Tag Archives: julian huppert

LibLink: Julian Huppert “The UK’s Investigatory Powers Bill is about to become law – here’s why that should terrify us”

Julian Huppert MPJulian Huppert has written a powerful piece on Open Democracy.  He writes:

The Investigatory Powers Bill is sneaking up on the final steps before it becomes law – something that should terrify all of us.

Some of the powers in the Bill are deeply intrusive, and with very little possible justification. All of us want to be safe, and protected from terrorists and the like – but the evidence that these powers are all needed is thin indeed. However, the cost to all of our privacy is huge.

For example, a power the state never had before is to require a log to be kept for a year of every website we ever go to. Just think of that – your browsing history stored, just in case it’s ever useful. If you ever choose to visit a depression support website, would you want that to now be logged, potentially revealing your mental health state? What about an abortion advice site? Marriage guidance? Why does the state need to know this about every one of us?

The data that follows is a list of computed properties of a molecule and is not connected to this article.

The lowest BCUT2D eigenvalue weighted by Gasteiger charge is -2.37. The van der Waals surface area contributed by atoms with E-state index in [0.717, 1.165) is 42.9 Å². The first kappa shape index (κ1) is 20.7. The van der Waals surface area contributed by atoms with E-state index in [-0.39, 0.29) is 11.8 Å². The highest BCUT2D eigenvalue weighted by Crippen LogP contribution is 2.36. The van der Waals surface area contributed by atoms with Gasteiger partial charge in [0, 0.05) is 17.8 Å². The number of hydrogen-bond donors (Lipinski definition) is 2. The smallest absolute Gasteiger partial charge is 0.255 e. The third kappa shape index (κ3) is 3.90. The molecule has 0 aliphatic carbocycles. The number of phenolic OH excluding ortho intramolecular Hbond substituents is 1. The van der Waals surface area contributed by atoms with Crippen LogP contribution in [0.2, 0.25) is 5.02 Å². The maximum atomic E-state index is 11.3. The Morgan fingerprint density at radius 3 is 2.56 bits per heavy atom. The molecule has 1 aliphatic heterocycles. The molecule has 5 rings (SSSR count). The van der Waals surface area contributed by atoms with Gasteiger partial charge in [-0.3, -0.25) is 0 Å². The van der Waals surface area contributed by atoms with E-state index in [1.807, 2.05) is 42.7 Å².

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LibLink: Julian Huppert on criticisms of the Investigatory Powers Bill

 

Three parliamentary committees have now reported on the Home Secretary’s draft Investigatory Powers Bill. All three have raised major criticisms of both the powers proposed and the way they are set out.

That is the opening paragraph in an article by Julian Huppert posted on OpenDemocracy titled Three strikes against the IP bill.

He quotes the reports by the Science and Technology Committee on 9th February, by the Intelligence and Security Committee also on 9th February and finally by the Joint Committee with the remit to examine this bill which reported on 11th February. All were highly critical of various aspects of the Bill, and of the second in particular he claims that: